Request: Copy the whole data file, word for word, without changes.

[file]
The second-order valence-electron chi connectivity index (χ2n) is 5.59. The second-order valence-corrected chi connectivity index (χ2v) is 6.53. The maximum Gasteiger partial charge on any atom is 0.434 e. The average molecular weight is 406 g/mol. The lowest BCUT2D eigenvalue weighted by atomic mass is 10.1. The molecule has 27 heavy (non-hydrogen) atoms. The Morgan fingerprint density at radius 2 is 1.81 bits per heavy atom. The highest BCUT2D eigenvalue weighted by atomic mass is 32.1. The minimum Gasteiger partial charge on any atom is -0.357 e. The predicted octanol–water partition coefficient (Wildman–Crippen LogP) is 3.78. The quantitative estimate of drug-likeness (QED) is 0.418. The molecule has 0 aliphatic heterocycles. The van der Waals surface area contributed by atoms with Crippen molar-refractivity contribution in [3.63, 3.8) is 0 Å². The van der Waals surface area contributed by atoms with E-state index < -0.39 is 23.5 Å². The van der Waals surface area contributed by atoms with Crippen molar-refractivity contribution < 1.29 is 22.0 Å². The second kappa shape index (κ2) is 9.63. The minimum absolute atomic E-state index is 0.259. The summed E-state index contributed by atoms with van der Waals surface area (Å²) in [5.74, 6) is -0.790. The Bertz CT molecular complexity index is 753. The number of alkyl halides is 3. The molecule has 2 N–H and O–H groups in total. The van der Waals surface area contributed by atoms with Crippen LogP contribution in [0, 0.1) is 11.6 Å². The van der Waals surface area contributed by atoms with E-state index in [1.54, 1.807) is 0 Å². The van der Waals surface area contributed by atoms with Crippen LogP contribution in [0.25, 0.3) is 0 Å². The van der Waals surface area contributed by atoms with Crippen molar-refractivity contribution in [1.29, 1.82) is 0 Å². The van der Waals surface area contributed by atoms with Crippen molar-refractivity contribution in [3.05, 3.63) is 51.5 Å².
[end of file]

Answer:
The second-order valence-electron chi connectivity index (χ2n) is 5.59. The second-order valence-corrected chi connectivity index (χ2v) is 6.53. The maximum Gasteiger partial charge on any atom is 0.434 e. The average molecular weight is 406 g/mol. The lowest BCUT2D eigenvalue weighted by atomic mass is 10.1. The molecule has 27 heavy (non-hydrogen) atoms. The Morgan fingerprint density at radius 2 is 1.81 bits per heavy atom. The highest BCUT2D eigenvalue weighted by atomic mass is 32.1. The minimum Gasteiger partial charge on any atom is -0.357 e. The predicted octanol–water partition coefficient (Wildman–Crippen LogP) is 3.78. The quantitative estimate of drug-likeness (QED) is 0.418. The molecule has 0 aliphatic heterocycles. The van der Waals surface area contributed by atoms with Crippen molar-refractivity contribution in [3.63, 3.8) is 0 Å². The van der Waals surface area contributed by atoms with E-state index < -0.39 is 23.5 Å². The van der Waals surface area contributed by atoms with Crippen molar-refractivity contribution < 1.29 is 22.0 Å². The second kappa shape index (κ2) is 9.63. The minimum absolute atomic E-state index is 0.259. The summed E-state index contributed by atoms with van der Waals surface area (Å²) in [5.74, 6) is -0.790. The Bertz CT molecular complexity index is 753. The number of alkyl halides is 3. The molecule has 2 N–H and O–H groups in total. The van der Waals surface area contributed by atoms with Crippen LogP contribution in [0, 0.1) is 11.6 Å². The van der Waals surface area contributed by atoms with E-state index in [1.54, 1.807) is 0 Å². The van der Waals surface area contributed by atoms with Crippen LogP contribution in [0.25, 0.3) is 0 Å². The van der Waals surface area contributed by atoms with Crippen molar-refractivity contribution in [1.29, 1.82) is 0 Å². The van der Waals surface area contributed by atoms with Crippen molar-refractivity contribution in [3.05, 3.63) is 51.5 Å².